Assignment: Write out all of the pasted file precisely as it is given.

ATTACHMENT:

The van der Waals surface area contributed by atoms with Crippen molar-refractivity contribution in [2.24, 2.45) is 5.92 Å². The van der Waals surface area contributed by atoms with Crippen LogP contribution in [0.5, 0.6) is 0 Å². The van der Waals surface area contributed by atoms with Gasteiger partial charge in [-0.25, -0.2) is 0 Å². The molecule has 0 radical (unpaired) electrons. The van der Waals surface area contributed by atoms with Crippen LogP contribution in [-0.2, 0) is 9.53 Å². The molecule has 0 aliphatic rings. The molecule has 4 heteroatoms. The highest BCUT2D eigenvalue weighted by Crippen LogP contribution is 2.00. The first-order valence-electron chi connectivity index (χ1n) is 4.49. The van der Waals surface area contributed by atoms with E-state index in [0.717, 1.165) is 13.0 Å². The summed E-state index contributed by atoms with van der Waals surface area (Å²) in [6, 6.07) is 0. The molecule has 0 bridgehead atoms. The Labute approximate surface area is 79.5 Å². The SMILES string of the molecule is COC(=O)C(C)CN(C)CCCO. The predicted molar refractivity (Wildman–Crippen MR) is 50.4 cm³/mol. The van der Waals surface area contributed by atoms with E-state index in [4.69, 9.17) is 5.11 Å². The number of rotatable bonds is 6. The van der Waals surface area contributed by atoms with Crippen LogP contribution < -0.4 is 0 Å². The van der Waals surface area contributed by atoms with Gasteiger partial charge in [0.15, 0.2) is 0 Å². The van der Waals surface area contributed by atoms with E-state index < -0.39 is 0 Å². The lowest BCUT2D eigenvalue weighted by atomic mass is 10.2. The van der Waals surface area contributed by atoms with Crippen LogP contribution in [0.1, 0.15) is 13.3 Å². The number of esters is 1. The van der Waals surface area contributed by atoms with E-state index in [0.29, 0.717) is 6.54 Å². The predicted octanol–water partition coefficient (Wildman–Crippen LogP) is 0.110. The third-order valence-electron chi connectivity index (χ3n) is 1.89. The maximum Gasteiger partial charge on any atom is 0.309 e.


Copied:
The van der Waals surface area contributed by atoms with Crippen molar-refractivity contribution in [2.24, 2.45) is 5.92 Å². The van der Waals surface area contributed by atoms with Crippen LogP contribution in [0.5, 0.6) is 0 Å². The van der Waals surface area contributed by atoms with Gasteiger partial charge in [-0.25, -0.2) is 0 Å². The molecule has 0 radical (unpaired) electrons. The van der Waals surface area contributed by atoms with Crippen LogP contribution in [-0.2, 0) is 9.53 Å². The molecule has 0 aliphatic rings. The molecule has 4 heteroatoms. The highest BCUT2D eigenvalue weighted by Crippen LogP contribution is 2.00. The first-order valence-electron chi connectivity index (χ1n) is 4.49. The van der Waals surface area contributed by atoms with E-state index in [0.717, 1.165) is 13.0 Å². The summed E-state index contributed by atoms with van der Waals surface area (Å²) in [6, 6.07) is 0. The molecule has 0 bridgehead atoms. The Labute approximate surface area is 79.5 Å². The SMILES string of the molecule is COC(=O)C(C)CN(C)CCCO. The predicted molar refractivity (Wildman–Crippen MR) is 50.4 cm³/mol. The van der Waals surface area contributed by atoms with E-state index in [4.69, 9.17) is 5.11 Å². The number of rotatable bonds is 6. The van der Waals surface area contributed by atoms with Crippen LogP contribution < -0.4 is 0 Å². The van der Waals surface area contributed by atoms with Gasteiger partial charge in [0.15, 0.2) is 0 Å². The van der Waals surface area contributed by atoms with E-state index < -0.39 is 0 Å². The lowest BCUT2D eigenvalue weighted by atomic mass is 10.2. The van der Waals surface area contributed by atoms with Crippen LogP contribution in [0.1, 0.15) is 13.3 Å². The number of esters is 1. The van der Waals surface area contributed by atoms with E-state index in [0.29, 0.717) is 6.54 Å². The predicted octanol–water partition coefficient (Wildman–Crippen LogP) is 0.110. The third-order valence-electron chi connectivity index (χ3n) is 1.89. The maximum Gasteiger partial charge on any atom is 0.309 e.